Military bases help generate combat power, and they are falling apart. Deteriorating facilities are contributing to maintenance delays and limiting the operational availability of ships, aircraft and vehicles across the armed forces.
While the U.S. Senate voted down an effort to update numerous military facilities and infrastructure, the problems are not going away.
Take the Air Force as an example. Airbases are confronting a $30 billion backlog for repair, even as these same facilities are a “determining factor in the success of air operations. The two-legged stool of men and planes would topple over without this equally important third leg,” said General Henry “Hap” Arnold in 1941.
The service’s hefty pricetag in deferred maintenance and recapitalization will triple in the next 30 years. This trajectory essentially guarantees “readiness and lethality risks due to continued and increasingly rapid degradation of infrastructure.”
Just over two years ago, Air Force leaders admitted infrastructure had repeatedly been short-changed and was the favorite piggy bank to raid when other priorities popped up. The problem, they wrote, was “Air Force decisions to take risk in infrastructure over the past two decades have eroded its power projection platforms and, left unchecked, will ultimately disrupt combat readiness and lethality.”
The Navy is not faring any better when it comes to deferred maintenance and repair of shipyards and infrastructure. Many naval facilities have “degraded significantly from reduced investments” during the past decade—to the point where some are not worth saving. The Navy’s drydocks are on average over 100 years old and have been “neglected for too long,” the Chief of Naval Operations said recently.
Not only are they old, they are in short supply—causing maintenance delays that ripple through the fleet. The Navy’s four public shipyards have reported this unacceptable situation in the face of China’s sprawling Navy and shipbuilding capacity. Dreams of a bigger Navy cannot be achieved without corresponding increases in resources and capacity to service the larger fleet as rightfully noted by Jerry Hendrix.
At Naval Air Station Oceana in Virginia, a safety commission “entered a hangar by passing under steel letters that were falling off the wall above the hanger’s doors. Broken doors forced Sailors to use aircraft tugs to pull the massive doors open and closed, one time accidently hitting an F/A-18 [Super Hornet] and causing substantial damage.” Those same commissioners “stepped around buckled drain gratings marked in yellow as a warning to keep aircraft away. The fire suppression system was inoperable, and only two of eight bays had working power for aircraft maintenance.”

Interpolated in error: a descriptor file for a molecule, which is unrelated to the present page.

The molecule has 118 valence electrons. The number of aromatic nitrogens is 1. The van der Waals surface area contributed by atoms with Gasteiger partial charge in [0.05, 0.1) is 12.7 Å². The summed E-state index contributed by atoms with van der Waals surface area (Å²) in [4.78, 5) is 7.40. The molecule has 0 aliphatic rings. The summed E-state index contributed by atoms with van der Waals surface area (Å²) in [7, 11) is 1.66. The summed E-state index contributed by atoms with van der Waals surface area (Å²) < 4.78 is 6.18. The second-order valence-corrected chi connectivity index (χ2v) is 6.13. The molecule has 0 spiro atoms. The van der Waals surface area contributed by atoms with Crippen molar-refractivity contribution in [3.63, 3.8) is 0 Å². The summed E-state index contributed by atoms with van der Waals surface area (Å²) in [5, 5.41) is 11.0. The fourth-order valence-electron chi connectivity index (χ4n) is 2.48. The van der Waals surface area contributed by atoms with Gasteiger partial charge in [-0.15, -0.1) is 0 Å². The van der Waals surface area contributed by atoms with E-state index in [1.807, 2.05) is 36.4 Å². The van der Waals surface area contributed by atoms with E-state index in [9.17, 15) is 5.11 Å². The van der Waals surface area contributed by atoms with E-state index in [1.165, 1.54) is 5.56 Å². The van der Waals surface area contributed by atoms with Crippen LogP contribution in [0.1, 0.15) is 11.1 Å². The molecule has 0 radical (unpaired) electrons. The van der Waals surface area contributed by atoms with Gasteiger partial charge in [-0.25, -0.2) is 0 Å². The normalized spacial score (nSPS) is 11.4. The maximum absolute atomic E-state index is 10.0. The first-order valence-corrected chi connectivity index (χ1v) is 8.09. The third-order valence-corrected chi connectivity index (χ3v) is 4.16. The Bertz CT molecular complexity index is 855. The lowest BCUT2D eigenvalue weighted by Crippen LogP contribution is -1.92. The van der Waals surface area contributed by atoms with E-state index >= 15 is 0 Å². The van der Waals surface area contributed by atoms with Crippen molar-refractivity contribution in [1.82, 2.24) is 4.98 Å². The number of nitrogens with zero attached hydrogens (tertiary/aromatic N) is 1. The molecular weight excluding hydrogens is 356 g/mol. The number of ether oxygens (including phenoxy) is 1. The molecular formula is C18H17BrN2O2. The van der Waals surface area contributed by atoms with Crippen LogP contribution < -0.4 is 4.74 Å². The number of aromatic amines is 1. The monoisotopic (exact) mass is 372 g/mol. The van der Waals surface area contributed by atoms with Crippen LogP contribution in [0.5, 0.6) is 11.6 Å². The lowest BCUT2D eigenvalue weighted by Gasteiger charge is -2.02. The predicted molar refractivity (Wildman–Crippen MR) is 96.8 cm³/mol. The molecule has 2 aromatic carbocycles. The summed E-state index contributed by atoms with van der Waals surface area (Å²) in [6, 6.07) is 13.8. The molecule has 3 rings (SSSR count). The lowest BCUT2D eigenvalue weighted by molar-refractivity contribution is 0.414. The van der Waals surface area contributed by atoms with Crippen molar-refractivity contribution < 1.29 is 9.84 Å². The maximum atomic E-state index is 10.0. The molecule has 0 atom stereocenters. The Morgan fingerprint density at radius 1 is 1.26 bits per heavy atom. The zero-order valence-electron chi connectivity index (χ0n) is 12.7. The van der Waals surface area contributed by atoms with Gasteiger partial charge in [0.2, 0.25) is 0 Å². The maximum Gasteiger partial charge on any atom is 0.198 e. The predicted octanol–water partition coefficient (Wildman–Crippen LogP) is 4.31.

According to the GAO, one-third of the Navy’s aviation depot square footage was built in the 1940s. So it shouldn’t come as a surprise that at least two naval aviation depot maintenance facilities are maintaining fifth-generation fighter jets with advanced avionics in World War II-era aviation maintenance facilities. But it should conjure up dismay, along with more resources.
Unfortunately, Congress left military facilities out of its bipartisan $1 trillion infrastructure bill. The proposal led by Senator Richard Shelby (R-AL) aimed to provide long-overdue relief to chronically underfunded shipyards, depots, test ranges, and more. Military infrastructure has been neglected for decades. The defense infrastructure deficit stands at $135 billion today, driven by decades of underinvestment and missteps such as diverting $8 billion in facilities sustainment and military construction funds to build the southern border wall.
This chronic malnourishment of defense infrastructure has consequences. It is a challenge for depots and yards to maintain complex, modern weapon systems inside facilities that were designed for less complex equipment. According to Hendrix, only one of the Navy’s drydocks is big enough to hold the new Ford-class aircraft carrier. Even worse, he writes, “more than 50 ships need to be retired in the next few years, largely because the Navy has been unable to maintain them sufficiently over the past two decades.”
Poor facilities, suboptimal layouts of old buildings and bases, and a lack of equipment on hand delay maintenance. This, in turn, limits the operational availability through reduced mission-capable rates of ships, planes and vehicles. But there remains more demand than capacity across the military. Back at NAS Oceana, when only two of eight hanger bays can be used to power an aircraft during maintenance, “maintainers must spend hours moving aircraft from one bay to the next. A Marine aircraft wing commander estimated his maintainers put in 1,000 miles of towing per year, “and we tell them not to have a tow accident.’”
Congress will eventually have to pay the growing tab when it comes to ancient military facilities and infrastructure. Commanders are already feeling the consequences with not enough supply to meet global needs. Not including defense facilities in the bipartisan $1 trillion infrastructure bill was a major missed opportunity. The backlog will only grow and get more expensive the longer Congress waits to act.
A new 1945 Contributing Editor, Mackenzie Eaglen is a senior fellow at the American Enterprise Institute (AEI), where she works on defense strategy, defense budgets, and military readiness. She is also a regular guest lecturer at universities, a member of the board of advisers of the Alexander Hamilton Society, and a member of the steering committee of the Leadership Council for Women in National Security.